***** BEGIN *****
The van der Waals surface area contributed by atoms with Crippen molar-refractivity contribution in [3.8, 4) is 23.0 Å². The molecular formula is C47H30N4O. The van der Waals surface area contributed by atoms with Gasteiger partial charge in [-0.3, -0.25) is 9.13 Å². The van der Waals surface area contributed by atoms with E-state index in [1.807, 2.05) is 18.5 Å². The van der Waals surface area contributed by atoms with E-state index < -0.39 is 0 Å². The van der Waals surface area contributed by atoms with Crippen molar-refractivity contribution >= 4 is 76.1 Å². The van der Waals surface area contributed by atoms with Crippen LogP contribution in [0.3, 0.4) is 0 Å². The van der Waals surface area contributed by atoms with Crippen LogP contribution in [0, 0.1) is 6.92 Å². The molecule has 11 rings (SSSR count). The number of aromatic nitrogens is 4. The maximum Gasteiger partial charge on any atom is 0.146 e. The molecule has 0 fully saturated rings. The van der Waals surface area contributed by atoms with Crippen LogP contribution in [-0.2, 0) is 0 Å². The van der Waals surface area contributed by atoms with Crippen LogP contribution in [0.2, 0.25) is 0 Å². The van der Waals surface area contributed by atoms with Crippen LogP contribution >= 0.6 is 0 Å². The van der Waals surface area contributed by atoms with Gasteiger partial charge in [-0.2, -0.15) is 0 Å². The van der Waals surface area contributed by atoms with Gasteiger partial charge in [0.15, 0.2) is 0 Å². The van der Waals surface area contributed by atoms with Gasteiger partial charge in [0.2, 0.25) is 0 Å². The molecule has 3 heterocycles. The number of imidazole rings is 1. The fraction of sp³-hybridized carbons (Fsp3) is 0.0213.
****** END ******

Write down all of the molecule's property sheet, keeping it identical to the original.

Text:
The van der Waals surface area contributed by atoms with Crippen molar-refractivity contribution in [3.8, 4) is 23.0 Å². The molecular formula is C47H30N4O. The van der Waals surface area contributed by atoms with Gasteiger partial charge in [-0.3, -0.25) is 9.13 Å². The van der Waals surface area contributed by atoms with E-state index in [1.807, 2.05) is 18.5 Å². The van der Waals surface area contributed by atoms with E-state index < -0.39 is 0 Å². The van der Waals surface area contributed by atoms with Crippen molar-refractivity contribution >= 4 is 76.1 Å². The van der Waals surface area contributed by atoms with Crippen LogP contribution in [0.3, 0.4) is 0 Å². The van der Waals surface area contributed by atoms with Crippen LogP contribution in [0, 0.1) is 6.92 Å². The molecule has 11 rings (SSSR count). The number of aromatic nitrogens is 4. The maximum Gasteiger partial charge on any atom is 0.146 e. The molecule has 0 fully saturated rings. The van der Waals surface area contributed by atoms with Crippen LogP contribution in [-0.2, 0) is 0 Å². The van der Waals surface area contributed by atoms with Crippen LogP contribution in [0.2, 0.25) is 0 Å². The van der Waals surface area contributed by atoms with Crippen LogP contribution >= 0.6 is 0 Å². The van der Waals surface area contributed by atoms with Gasteiger partial charge in [-0.2, -0.15) is 0 Å². The van der Waals surface area contributed by atoms with Gasteiger partial charge in [0.15, 0.2) is 0 Å². The van der Waals surface area contributed by atoms with Gasteiger partial charge in [0.2, 0.25) is 0 Å². The molecule has 3 heterocycles. The number of imidazole rings is 1. The fraction of sp³-hybridized carbons (Fsp3) is 0.0213.